Sorry to hear that about NAUDL qual judging.  That sounds awful.  Who the heck judged those things, and what does 'continually striving debate program' mean?

If Marshall had a 2 person varsity team at T5 I think they very much could've went. and we hit them aff, and they go for T-EE is trade, loans and direct investments and the violation is creating legal framework is not an investment in trade. Apparently "the plan is normal means/a direct investment in trade" isn't a good answer and they drop reasonability and no in round abuse still didn't vote. Judges were from A/AA I think. :/ It's cool though; they were the best competition we've had all year.

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Whitney ran cuba rice at naudl qualifyer.

 

but this seems to send the message that we just didn't have a chance walking into the round, not because of skill but because we don't have a huge debate program. This makes debaters with underfunded debate programs have to work hard to be 10x better than what people expect them to be in order to be competitive in a judges eyes which is a next to impossible task  due to lack of resources and support a lot of debaters in UDL's have.

I have this same experience in Texas on the TFA circuit with major schools. For example, when my partner and I cleared to quarters at Plano East, there was one judge in particular that laughed and said, "Lindale broke!? How did that happen?" Then, when we cleared to semis, the same judge said, "Who the hell is this Lindale team and why the fuck do they keep breaking!?" Eventually at TFA state, we had this judge in a break round against a higher-budget school than us, and a lot of the observers said that my partner and I should have picked up the round, but the judge ended up voting us down on a reason that even the team we hit disagreed with.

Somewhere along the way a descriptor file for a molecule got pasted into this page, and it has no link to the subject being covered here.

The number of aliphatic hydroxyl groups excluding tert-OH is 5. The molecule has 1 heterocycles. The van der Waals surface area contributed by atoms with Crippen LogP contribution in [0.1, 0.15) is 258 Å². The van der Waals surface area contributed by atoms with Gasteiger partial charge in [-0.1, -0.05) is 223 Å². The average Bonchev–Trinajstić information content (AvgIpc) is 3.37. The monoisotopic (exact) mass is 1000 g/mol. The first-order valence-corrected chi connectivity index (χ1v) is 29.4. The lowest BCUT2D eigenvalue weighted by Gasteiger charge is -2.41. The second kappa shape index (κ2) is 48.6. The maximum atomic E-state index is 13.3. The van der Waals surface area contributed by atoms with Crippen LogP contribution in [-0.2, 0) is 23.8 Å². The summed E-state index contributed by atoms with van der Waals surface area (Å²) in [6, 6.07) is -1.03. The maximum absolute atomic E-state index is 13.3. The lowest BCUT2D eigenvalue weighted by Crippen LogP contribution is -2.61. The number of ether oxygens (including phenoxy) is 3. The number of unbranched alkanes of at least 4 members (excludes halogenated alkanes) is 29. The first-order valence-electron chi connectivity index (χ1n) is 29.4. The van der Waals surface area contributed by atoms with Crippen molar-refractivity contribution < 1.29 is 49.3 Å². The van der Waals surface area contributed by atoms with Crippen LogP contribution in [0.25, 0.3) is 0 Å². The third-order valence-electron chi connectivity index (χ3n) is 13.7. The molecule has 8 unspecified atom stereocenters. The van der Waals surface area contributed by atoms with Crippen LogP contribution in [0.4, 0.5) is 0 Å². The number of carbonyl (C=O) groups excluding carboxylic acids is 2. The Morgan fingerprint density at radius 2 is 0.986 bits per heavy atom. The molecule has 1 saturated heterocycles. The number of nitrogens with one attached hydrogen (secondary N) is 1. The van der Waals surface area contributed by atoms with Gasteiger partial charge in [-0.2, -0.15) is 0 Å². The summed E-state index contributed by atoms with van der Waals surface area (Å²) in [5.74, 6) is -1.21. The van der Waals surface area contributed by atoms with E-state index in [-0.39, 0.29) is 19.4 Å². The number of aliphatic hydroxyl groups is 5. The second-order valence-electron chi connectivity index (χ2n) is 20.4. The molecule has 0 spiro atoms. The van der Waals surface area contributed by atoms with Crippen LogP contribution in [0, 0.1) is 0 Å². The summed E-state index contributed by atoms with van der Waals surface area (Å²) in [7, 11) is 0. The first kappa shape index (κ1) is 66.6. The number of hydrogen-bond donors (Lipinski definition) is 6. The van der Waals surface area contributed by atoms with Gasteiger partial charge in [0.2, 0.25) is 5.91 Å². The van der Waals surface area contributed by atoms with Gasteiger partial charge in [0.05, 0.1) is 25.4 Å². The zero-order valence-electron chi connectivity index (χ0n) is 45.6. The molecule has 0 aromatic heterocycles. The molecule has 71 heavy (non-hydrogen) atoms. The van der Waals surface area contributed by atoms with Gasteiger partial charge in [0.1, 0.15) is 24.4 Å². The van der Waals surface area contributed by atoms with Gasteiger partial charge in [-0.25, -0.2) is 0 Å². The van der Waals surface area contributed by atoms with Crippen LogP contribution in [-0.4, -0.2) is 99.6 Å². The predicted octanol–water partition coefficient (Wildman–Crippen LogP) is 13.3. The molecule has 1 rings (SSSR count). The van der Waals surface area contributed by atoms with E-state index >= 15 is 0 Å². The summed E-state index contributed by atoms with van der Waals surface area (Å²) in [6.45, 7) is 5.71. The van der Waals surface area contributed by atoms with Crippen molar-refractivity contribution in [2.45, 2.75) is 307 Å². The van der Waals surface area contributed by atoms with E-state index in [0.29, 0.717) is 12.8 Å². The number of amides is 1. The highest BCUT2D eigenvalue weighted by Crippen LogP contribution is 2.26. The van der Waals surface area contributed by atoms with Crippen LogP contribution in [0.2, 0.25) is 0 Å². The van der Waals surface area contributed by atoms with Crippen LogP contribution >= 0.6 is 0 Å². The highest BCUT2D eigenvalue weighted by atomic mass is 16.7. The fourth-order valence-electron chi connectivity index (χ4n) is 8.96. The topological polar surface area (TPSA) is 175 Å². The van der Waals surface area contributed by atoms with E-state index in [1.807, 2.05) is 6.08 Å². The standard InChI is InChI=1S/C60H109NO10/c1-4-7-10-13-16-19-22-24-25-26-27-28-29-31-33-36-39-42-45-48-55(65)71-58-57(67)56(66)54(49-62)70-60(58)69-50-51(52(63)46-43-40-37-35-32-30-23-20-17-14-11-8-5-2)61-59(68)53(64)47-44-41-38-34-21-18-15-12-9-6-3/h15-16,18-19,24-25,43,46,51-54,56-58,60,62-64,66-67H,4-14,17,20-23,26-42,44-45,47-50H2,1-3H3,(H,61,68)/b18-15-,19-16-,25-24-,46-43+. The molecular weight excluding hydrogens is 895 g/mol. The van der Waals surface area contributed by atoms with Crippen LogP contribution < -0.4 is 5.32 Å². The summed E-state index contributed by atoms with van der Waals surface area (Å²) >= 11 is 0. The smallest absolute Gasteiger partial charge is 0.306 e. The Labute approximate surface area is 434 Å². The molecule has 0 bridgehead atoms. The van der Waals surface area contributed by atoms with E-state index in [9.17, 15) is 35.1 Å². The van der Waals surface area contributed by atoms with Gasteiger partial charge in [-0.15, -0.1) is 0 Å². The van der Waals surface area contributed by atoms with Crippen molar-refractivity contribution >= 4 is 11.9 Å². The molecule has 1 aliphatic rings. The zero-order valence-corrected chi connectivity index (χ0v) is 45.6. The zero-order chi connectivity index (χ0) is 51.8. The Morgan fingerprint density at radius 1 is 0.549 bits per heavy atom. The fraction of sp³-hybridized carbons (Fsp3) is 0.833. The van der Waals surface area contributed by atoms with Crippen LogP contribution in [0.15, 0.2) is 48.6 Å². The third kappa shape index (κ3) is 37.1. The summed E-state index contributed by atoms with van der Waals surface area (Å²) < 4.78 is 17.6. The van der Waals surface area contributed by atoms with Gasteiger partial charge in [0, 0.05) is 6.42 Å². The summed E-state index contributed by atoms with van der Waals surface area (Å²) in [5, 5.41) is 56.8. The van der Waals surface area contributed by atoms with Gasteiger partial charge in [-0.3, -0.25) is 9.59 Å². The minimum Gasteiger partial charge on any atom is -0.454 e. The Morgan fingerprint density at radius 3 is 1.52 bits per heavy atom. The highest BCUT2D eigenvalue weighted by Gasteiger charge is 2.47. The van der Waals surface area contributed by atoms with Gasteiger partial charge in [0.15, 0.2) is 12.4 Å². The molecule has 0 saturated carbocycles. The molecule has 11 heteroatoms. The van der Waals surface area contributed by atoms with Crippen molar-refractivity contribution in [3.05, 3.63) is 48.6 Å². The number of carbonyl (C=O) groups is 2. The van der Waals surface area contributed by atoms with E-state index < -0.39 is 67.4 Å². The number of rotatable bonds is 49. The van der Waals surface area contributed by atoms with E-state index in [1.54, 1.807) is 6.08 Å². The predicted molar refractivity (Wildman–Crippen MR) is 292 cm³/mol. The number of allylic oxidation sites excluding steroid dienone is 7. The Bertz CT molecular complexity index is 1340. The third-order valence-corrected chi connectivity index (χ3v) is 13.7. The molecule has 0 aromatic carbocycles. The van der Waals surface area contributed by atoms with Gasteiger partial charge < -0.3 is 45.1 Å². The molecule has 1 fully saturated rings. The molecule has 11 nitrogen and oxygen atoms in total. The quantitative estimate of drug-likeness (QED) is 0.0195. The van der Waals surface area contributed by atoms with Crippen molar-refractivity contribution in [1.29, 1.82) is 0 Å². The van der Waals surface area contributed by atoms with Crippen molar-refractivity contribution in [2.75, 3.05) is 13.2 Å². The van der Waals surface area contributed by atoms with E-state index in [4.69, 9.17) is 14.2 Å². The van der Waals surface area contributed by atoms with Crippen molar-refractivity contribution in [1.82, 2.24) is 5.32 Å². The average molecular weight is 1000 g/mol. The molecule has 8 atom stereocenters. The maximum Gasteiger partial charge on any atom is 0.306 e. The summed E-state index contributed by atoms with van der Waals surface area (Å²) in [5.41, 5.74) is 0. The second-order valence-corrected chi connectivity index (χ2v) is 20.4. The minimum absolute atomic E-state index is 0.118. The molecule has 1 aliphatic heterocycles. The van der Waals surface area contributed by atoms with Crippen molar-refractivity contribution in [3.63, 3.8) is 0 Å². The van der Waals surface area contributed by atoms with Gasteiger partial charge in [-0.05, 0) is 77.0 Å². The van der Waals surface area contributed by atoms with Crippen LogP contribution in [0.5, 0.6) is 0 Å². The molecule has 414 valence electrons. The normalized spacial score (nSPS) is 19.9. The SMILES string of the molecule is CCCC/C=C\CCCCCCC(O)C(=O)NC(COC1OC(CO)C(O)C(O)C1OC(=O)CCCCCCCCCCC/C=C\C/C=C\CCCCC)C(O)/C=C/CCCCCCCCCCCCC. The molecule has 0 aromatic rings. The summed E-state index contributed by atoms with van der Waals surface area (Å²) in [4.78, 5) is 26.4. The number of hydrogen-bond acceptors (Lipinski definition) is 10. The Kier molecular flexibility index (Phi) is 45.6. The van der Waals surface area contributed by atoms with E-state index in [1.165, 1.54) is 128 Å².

You're pretty much right. If you are not considerably better than a national-circuit team or even a team that has had a history of being good and has high funding, then it's an uphill battle before the round even starts. To me, it seems like this divide is specific with private schools vs public schools.